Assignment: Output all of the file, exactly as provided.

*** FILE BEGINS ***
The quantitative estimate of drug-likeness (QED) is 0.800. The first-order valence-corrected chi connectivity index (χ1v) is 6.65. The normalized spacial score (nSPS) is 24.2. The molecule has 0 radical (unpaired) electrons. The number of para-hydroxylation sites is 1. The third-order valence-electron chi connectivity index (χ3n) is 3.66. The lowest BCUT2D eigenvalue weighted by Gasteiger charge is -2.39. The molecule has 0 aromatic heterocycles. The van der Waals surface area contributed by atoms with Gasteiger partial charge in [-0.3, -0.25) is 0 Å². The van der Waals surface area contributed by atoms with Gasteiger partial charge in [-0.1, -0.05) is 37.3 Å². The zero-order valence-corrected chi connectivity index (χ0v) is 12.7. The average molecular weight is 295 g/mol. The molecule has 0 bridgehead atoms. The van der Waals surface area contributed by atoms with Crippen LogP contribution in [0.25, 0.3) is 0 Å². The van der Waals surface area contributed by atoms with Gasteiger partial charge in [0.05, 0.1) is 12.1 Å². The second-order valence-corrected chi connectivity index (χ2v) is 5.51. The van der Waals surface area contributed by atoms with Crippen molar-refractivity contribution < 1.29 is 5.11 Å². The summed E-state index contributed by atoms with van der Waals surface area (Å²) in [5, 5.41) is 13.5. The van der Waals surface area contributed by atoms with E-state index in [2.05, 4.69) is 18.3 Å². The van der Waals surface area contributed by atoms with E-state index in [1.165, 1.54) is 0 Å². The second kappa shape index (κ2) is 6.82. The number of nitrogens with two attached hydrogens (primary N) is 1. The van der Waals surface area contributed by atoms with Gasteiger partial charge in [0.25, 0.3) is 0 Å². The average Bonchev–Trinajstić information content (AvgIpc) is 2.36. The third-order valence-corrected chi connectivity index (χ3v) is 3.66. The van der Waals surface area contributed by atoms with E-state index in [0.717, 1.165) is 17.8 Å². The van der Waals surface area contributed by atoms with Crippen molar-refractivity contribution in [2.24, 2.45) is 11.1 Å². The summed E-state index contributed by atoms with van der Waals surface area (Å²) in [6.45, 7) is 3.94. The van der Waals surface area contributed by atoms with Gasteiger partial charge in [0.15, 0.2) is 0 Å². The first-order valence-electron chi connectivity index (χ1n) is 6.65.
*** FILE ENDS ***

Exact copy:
The quantitative estimate of drug-likeness (QED) is 0.800. The first-order valence-corrected chi connectivity index (χ1v) is 6.65. The normalized spacial score (nSPS) is 24.2. The molecule has 0 radical (unpaired) electrons. The number of para-hydroxylation sites is 1. The third-order valence-electron chi connectivity index (χ3n) is 3.66. The lowest BCUT2D eigenvalue weighted by Gasteiger charge is -2.39. The molecule has 0 aromatic heterocycles. The van der Waals surface area contributed by atoms with Gasteiger partial charge in [-0.3, -0.25) is 0 Å². The van der Waals surface area contributed by atoms with Gasteiger partial charge in [-0.1, -0.05) is 37.3 Å². The zero-order valence-corrected chi connectivity index (χ0v) is 12.7. The average molecular weight is 295 g/mol. The molecule has 0 bridgehead atoms. The van der Waals surface area contributed by atoms with Crippen LogP contribution in [0.25, 0.3) is 0 Å². The van der Waals surface area contributed by atoms with Gasteiger partial charge in [0.05, 0.1) is 12.1 Å². The second-order valence-corrected chi connectivity index (χ2v) is 5.51. The van der Waals surface area contributed by atoms with Crippen molar-refractivity contribution < 1.29 is 5.11 Å². The summed E-state index contributed by atoms with van der Waals surface area (Å²) in [5, 5.41) is 13.5. The van der Waals surface area contributed by atoms with E-state index in [2.05, 4.69) is 18.3 Å². The van der Waals surface area contributed by atoms with E-state index in [1.165, 1.54) is 0 Å². The second kappa shape index (κ2) is 6.82. The number of nitrogens with two attached hydrogens (primary N) is 1. The van der Waals surface area contributed by atoms with Gasteiger partial charge in [0.25, 0.3) is 0 Å². The average Bonchev–Trinajstić information content (AvgIpc) is 2.36. The third-order valence-corrected chi connectivity index (χ3v) is 3.66. The van der Waals surface area contributed by atoms with E-state index in [0.717, 1.165) is 17.8 Å². The van der Waals surface area contributed by atoms with Crippen molar-refractivity contribution in [2.24, 2.45) is 11.1 Å². The summed E-state index contributed by atoms with van der Waals surface area (Å²) in [6.45, 7) is 3.94. The van der Waals surface area contributed by atoms with Gasteiger partial charge in [0.15, 0.2) is 0 Å². The first-order valence-electron chi connectivity index (χ1n) is 6.65.